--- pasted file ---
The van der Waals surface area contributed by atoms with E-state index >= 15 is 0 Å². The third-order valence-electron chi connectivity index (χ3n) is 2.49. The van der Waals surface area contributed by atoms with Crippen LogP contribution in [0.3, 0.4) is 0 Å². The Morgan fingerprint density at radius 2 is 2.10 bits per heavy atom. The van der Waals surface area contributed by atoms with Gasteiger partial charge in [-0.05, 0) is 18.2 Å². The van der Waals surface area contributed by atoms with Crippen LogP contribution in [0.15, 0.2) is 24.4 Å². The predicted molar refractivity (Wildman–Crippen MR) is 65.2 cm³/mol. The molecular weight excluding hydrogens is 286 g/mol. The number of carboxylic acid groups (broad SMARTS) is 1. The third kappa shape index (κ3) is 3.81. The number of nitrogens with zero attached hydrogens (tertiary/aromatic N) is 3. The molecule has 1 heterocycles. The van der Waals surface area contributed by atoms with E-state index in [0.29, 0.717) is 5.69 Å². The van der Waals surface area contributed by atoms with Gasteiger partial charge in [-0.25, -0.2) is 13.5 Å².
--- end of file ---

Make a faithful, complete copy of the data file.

The van der Waals surface area contributed by atoms with E-state index >= 15 is 0 Å². The third-order valence-electron chi connectivity index (χ3n) is 2.49. The van der Waals surface area contributed by atoms with Crippen LogP contribution in [0.3, 0.4) is 0 Å². The Morgan fingerprint density at radius 2 is 2.10 bits per heavy atom. The van der Waals surface area contributed by atoms with Gasteiger partial charge in [-0.05, 0) is 18.2 Å². The van der Waals surface area contributed by atoms with Crippen LogP contribution in [0.15, 0.2) is 24.4 Å². The predicted molar refractivity (Wildman–Crippen MR) is 65.2 cm³/mol. The molecular weight excluding hydrogens is 286 g/mol. The number of carboxylic acid groups (broad SMARTS) is 1. The third kappa shape index (κ3) is 3.81. The number of nitrogens with zero attached hydrogens (tertiary/aromatic N) is 3. The molecule has 1 heterocycles. The van der Waals surface area contributed by atoms with E-state index in [0.29, 0.717) is 5.69 Å². The van der Waals surface area contributed by atoms with Gasteiger partial charge in [-0.25, -0.2) is 13.5 Å².